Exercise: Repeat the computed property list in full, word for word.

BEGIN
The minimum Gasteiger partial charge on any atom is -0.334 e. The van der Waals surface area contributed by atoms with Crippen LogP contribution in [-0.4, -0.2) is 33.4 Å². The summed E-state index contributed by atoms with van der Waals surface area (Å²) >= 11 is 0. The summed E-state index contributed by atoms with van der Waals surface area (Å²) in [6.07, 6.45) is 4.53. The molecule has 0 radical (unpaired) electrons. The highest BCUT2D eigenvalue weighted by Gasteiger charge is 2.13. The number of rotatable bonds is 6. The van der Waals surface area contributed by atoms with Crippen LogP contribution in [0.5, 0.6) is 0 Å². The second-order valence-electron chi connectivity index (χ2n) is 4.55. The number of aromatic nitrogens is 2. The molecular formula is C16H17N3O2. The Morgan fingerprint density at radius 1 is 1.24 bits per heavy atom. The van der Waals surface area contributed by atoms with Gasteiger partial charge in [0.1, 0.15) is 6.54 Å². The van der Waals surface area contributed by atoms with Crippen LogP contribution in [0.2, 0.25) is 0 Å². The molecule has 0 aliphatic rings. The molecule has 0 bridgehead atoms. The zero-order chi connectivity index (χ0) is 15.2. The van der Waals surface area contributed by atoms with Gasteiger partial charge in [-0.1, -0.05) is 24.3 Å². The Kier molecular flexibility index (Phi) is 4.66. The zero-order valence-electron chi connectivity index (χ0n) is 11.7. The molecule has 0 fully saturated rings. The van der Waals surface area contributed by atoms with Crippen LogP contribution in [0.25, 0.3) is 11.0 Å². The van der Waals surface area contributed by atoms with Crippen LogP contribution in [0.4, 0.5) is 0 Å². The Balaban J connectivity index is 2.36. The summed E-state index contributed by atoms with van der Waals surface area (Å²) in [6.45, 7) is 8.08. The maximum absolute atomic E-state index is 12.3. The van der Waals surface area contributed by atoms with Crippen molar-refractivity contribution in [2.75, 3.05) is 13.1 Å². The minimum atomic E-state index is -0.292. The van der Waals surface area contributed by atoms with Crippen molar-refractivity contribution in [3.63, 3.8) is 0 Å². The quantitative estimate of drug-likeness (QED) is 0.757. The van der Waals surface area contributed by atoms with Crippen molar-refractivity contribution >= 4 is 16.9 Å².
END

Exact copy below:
The minimum Gasteiger partial charge on any atom is -0.334 e. The van der Waals surface area contributed by atoms with Crippen LogP contribution in [-0.4, -0.2) is 33.4 Å². The summed E-state index contributed by atoms with van der Waals surface area (Å²) >= 11 is 0. The summed E-state index contributed by atoms with van der Waals surface area (Å²) in [6.07, 6.45) is 4.53. The molecule has 0 radical (unpaired) electrons. The highest BCUT2D eigenvalue weighted by Gasteiger charge is 2.13. The number of rotatable bonds is 6. The van der Waals surface area contributed by atoms with Crippen LogP contribution in [0.5, 0.6) is 0 Å². The second-order valence-electron chi connectivity index (χ2n) is 4.55. The number of aromatic nitrogens is 2. The molecular formula is C16H17N3O2. The Morgan fingerprint density at radius 1 is 1.24 bits per heavy atom. The van der Waals surface area contributed by atoms with Gasteiger partial charge in [0.1, 0.15) is 6.54 Å². The van der Waals surface area contributed by atoms with Crippen LogP contribution in [0.2, 0.25) is 0 Å². The molecule has 0 aliphatic rings. The molecule has 0 bridgehead atoms. The zero-order chi connectivity index (χ0) is 15.2. The van der Waals surface area contributed by atoms with Gasteiger partial charge in [-0.1, -0.05) is 24.3 Å². The Kier molecular flexibility index (Phi) is 4.66. The zero-order valence-electron chi connectivity index (χ0n) is 11.7. The molecule has 0 fully saturated rings. The van der Waals surface area contributed by atoms with Crippen LogP contribution in [0.25, 0.3) is 11.0 Å². The van der Waals surface area contributed by atoms with Crippen LogP contribution in [0.4, 0.5) is 0 Å². The Balaban J connectivity index is 2.36. The summed E-state index contributed by atoms with van der Waals surface area (Å²) in [6.45, 7) is 8.08. The maximum absolute atomic E-state index is 12.3. The van der Waals surface area contributed by atoms with Crippen molar-refractivity contribution in [2.75, 3.05) is 13.1 Å². The minimum atomic E-state index is -0.292. The van der Waals surface area contributed by atoms with Crippen molar-refractivity contribution in [3.63, 3.8) is 0 Å². The quantitative estimate of drug-likeness (QED) is 0.757. The van der Waals surface area contributed by atoms with Crippen molar-refractivity contribution >= 4 is 16.9 Å².